To search for an exact match, type the word or phrase you want in quotation marks.
A*DESK has been offering since 2002 contents about criticism and contemporary art. A*DESK has become consolidated thanks to all those who have believed in the project, all those who have followed us, debating, participating and collaborating. Many people have collaborated with A*DESK, and continue to do so. Their efforts, knowledge and belief in the project are what make it grow internationally. At A*DESK we have also generated work for over one hundred professionals in culture, from small collaborations with reviews and classes, to more prolonged and intense collaborations.
At A*DESK we believe in the need for free and universal access to culture and knowledge. We want to carry on being independent, remaining open to more ideas and opinions. If you believe in A*DESK, we need your backing to be able to continue. You can now participate in the project by supporting it. You can choose how much you want to contribute to the project.
You can decide how much you want to bring to the project.
The Bauhaus anniversary calendar of approximately 600 events in Germany reveals a kaleidoscope of versions about this unique interdisciplinary movement which altogether may convey the only fact that there no such thing as one Bauhaus. The prominent sites of the national celebration are Weimar, Dessau and Berlin because here s where the history of the modernist arts-and-craft movement with global repercussion unfolded between 1919 and 1933. It moved from Weimar to Dessau, and finally to Berlin, where the National Socialist party put a harsh end to Germany’s most important cultural export.
Today the Bauhaus is likely to be reduced to exclusive modern design and the pioneers of modernist architecture, therefore to white cubic houses, flat roofs, minimalistic and luxurious design of tubular steel furniture, to all kinds of household accessories with a touch of rationalistic industrial aesthetics and made of exquisite materials. But the original intention of the interdisciplinary movement, which received its important impulse from antimilitarist and pacifistic manifestoes after the horrors of Word War I, pleading for a new society and formulated by many German intellectuals and artists, was quite the contrary. Walter Gropius, founding father and promoter of the Bauhaus idea, was most influential in the innovative concept embracing practical education, a fusion of craftsmanship, technology, collective work and, last but not least, the synergy of craftsmanship, fine and performing arts. Most of all, however, Bauhaus was a Hochschule für Gestaltung – a school in which architects, artists, musicians and teachers – especially in its early years – dedicated their commitment to a mélange of utopian thinking and practical programmes.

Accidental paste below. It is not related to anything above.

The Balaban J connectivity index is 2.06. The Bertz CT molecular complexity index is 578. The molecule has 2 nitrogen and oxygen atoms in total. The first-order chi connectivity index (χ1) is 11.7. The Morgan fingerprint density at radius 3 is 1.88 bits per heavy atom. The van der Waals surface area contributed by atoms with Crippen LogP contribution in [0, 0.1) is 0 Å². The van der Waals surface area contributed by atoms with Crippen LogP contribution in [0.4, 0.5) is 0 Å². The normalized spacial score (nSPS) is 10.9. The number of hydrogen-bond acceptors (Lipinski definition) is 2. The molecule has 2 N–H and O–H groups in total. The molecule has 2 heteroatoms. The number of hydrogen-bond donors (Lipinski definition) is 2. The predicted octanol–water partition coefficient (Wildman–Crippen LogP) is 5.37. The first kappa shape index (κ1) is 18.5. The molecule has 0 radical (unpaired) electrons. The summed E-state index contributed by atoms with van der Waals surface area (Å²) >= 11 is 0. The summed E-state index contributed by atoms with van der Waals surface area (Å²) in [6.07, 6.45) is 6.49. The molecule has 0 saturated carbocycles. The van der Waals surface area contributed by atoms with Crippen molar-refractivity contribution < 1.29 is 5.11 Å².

To mention a few of the leading figures who represented the contrastive trends, besides Gropius, we should speak of Oskar Schlemmer, who was in charge of theatre and the fine arts, Johannes Itten, who represented the more esoteric-spiritual line within the movement and was quite a contrast to László Moholy-Nagy, who expressed his leftist leaning by constantly wearing a worker’s outfit. The red Bauhaus members, among them the second Bauhaus director Hannes Meyer, finally left the German centre for Russia where they expected to find architectural projects closer to their ideological affinities. The remarkable and unique globalization of the ideas behind this interdisciplinary experiment, however, took place at a high price: as is known, Hitler’s regime forced the politically inacceptable Bauhaus members, especially the Jewish, into exile. This is where many of them spread the Bauhaus visions in their new homelands. Moholy-Nagy founded The New Bauhaus in Chicago. In Israel, the Bauhaus fused with Mediterranean forms. The research project and grand exhibition entitled bauhaus imaginista, held in Berlin’s Haus der Kulturen der Welt and organized in collaboration with Goethe Institutes worldwide, has just begun to reflect this remarkable internationalization of the Bauhaus. Furthermore, some Bauhaus100 activities will focus on certain forms of marginalization like that of women within a male-dominated Bauhaus. Ise Gropius, wife of Walter Gropius, was trained as a journalist and worked as his secretary, but Marianne Brandt was the only woman who managed to be accepted by the Bauhaus metal workshop. Normally, female Bauhaus members had no choice but to join the textile and ceramics workshops.
Woman sitting in the chair B3 by Marcel Breuer, Mask by Oskar Schlemmer, Dress by Lis Beyer
Bauhaus100 is finally highlighted by three architectural projects, in the literal sense of the German term: Bau (to build or the building) and Haus (house). In September a new museum dedicated to the Bauhaus will open in the centre of Dessau, built by the Catalan architecture office addenda (González Hinz Zabala), whose design has won the competition for its construction among a total of 831 proposals. The plan to inaugurate two other Bauhaus museums during this anniversary year will unfortunately not be accomplished either in Weimar or in Berlin: the opening in Weimar is scheduled for next year and that of Berlin has been postponed sine die.
(Highlighted image: Building of the Bauhaus, seen from Southwest, Walter Gropius, Dessau, 1926)
"A desk is a dangerous place from which to watch the world" (John Le Carré)